The creators of a new major language model called BLOOM want to democratize AI

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The news: A volunteer in New Zealand is the first person to undergo DNA editing to lower their blood cholesterol, a move that could herald widespread use of the technology to prevent heart attacks.

How did they do it?: The experiment involved injecting a version of the gene-editing tool CRISPR to alter a single letter of DNA into the patient’s liver cells. According to the company, that small adjustment should be enough to permanently lower a person’s levels of “bad” LDL cholesterol, the fat molecule that causes arteries to clog and harden over time.

Why it’s important?: Although the patient had an inherited risk of extra-high cholesterol and was already suffering from heart disease, the company believes the same technique could eventually be used to prevent cardiovascular disease. In the 10 years since scientists developed CRISPR, it has only been tested on people suffering from rare diseases, and only as part of exploratory studies. If successful, it could indicate a much wider use of gene editing to prevent common disorders. Read the full story.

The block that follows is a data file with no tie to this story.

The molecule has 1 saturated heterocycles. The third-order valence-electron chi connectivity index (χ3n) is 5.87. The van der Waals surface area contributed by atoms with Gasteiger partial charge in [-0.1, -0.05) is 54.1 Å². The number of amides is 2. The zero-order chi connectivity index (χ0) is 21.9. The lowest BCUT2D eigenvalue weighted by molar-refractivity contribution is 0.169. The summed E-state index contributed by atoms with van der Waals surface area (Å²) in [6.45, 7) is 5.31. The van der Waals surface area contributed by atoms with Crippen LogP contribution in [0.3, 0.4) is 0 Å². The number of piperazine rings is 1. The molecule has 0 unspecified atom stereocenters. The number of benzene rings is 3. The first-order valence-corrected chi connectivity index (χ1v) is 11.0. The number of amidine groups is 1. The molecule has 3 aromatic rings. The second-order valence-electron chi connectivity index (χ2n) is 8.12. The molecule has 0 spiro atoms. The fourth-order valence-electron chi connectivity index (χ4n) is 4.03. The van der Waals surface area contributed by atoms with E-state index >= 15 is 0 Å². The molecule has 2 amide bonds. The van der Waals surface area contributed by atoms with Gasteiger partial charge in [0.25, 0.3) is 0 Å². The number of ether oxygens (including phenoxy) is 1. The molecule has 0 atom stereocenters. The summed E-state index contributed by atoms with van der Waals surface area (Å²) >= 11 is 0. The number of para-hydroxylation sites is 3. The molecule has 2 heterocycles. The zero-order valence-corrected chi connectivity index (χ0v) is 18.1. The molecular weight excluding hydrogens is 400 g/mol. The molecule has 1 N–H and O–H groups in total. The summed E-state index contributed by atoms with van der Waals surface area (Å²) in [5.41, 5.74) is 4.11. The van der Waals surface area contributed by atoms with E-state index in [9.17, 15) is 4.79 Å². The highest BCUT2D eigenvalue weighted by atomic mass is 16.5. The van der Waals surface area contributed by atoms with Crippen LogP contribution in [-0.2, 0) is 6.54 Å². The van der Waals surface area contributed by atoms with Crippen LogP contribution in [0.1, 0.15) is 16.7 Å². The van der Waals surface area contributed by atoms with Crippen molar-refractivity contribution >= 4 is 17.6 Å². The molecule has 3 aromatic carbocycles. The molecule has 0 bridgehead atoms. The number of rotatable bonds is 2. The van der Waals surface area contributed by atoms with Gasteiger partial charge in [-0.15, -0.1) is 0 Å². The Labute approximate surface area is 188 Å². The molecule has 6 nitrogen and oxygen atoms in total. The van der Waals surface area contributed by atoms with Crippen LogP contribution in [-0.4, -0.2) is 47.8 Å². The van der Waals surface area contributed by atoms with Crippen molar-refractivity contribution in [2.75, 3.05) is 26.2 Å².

—Antonio Regalado

This is the “poetic” first image of the universe by the James Webb Space Telescope

The first stunning image taken by the James Webb Space Telescope (JWST) has been released, showing thousands of galaxies, some of which are more than 13 billion years old.

The image, unveiled last night by President Biden, shows a small portion of the sky — comparable to the wingspan of a grain of sand held at arm’s length — greatly enhanced by the JWST’s remarkable light-gathering power. The more distant galaxies date from not long after the birth of the Universe, and are magnified by a huge galaxy in the foreground. Read the full story.

More images to come later today – be sure to come back to technologyreview.com to check them out.

—Jonathan O’Callaghan

Within a radical new project to democratize AI

At the French National Center for Scientific Research, on the outskirts of Paris, a supercomputer has spent 117 days developing a new large language model (LLM) called BLOOM, which its creators hope represents a radical departure from the way AI usually developed.

Unlike other better-known major language models, BLOOM is designed to be as transparent as possible, with researchers sharing details about the data it’s trained on in hopes of making long-lasting changes to the culture of AI development — and increasing access. help democratize to advanced AI technology for researchers around the world. Read the full story.

—Melissa Heikkilä

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